Normal Service is Resumed – Nearly

I’ve had a brief break from blogging, but not from reading, when D and I went to Suffolk this last week. I finished three books (more about those in another post) and ate too much food, did a little walking and a lot of sightseeing and relaxing. Suffolk is beautiful, quintessentially “English”.  Think of large skies, green fields, little country lanes, deep brown earth, old cottages with red/brown tiled roofs, thatched cottages, windswept coastline, beach huts, fishing boats, castles, and large parish churches in picture postcard villages.

We stayed at Badingham, near Framlingham and this was the view that greeted us each morning. We counted about twelve little ducklings in all, paddling furiously to keep up with their mother.

She stopped now and then, when they all went their separate ways, bobbing their heads down in the water.

Then after their swim they scurried off over the gravel to the other side of the farmtrack and disappeared until time for another swim.

We visited the beaches at Aldeburgh, Sizewell and Southwold, all so different. Aldeburgh is sand and shingle, fishing boats, herring gulls and wide expansive skies. 


Southwold has a sandy beach, a pier and beach huts.

Sizewell is impressive, deserted when we were there, just sea, pebble beach, fishing boats and the power station.

 Sizewell B Power Station supplies 3% of the UK’s electricity needs from this windswept coastline. It was built between 1989 and 1995 and is estimated to be in operation until 2035. A strange site to see at this little fishing village.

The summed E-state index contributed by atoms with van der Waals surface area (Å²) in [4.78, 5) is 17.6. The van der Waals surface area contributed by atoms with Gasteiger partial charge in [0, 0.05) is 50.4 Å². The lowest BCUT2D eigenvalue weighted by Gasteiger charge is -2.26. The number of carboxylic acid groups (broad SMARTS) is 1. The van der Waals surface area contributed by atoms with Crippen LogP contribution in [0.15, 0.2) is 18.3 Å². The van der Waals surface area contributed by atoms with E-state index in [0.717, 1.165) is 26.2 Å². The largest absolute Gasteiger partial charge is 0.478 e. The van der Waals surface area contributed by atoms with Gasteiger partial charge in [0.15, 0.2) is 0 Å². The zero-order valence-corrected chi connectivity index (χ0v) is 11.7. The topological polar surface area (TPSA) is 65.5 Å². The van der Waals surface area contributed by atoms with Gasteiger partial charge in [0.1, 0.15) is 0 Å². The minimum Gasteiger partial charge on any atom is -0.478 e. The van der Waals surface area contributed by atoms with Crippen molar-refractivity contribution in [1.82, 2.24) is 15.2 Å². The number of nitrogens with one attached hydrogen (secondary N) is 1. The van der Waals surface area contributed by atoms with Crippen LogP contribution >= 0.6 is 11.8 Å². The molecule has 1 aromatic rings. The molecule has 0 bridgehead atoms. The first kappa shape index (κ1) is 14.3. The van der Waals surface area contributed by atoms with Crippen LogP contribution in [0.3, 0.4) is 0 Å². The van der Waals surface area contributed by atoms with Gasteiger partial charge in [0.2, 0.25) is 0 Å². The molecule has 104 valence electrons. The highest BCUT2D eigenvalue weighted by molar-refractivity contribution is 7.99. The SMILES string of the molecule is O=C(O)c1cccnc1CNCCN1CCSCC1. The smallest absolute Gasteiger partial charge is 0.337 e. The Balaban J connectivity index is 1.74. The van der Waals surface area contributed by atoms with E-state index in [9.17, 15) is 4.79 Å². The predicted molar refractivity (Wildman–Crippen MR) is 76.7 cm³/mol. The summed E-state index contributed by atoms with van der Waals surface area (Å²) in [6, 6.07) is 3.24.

If there is a castle nearby I have to go there. There are two near Badingham, both steeped in history. The nearest one is Framlingham – known to me as the place where Mary Tudor gathered her forces to take the Crown in 1553. It’s basically just the wall that remains of this 12th century castle, but it was full of atmosphere for me with it’s huge stone walls, crenellated towers, beautiful Tudor chimneys, mere and grassy earthworks.

My favourite, though, has to be Orford Castle. Built between 1165 and 1173 for Henry II it is one of the best preserved castle keeps I’ve visited and, this is what I really like, there are no staged scenes in it, only a few unobtrusive information boards, just the building alone. The audio tour is good and the guide book is excellent. I knew nothing about this castle and hadn’t even heard of it before. I don’t know how I would have managed in the 12th century; I get vertigo climbing the stone steps up to the top of the castle. I’ll have to write more about these castles in another post.

Back to books tomorrow.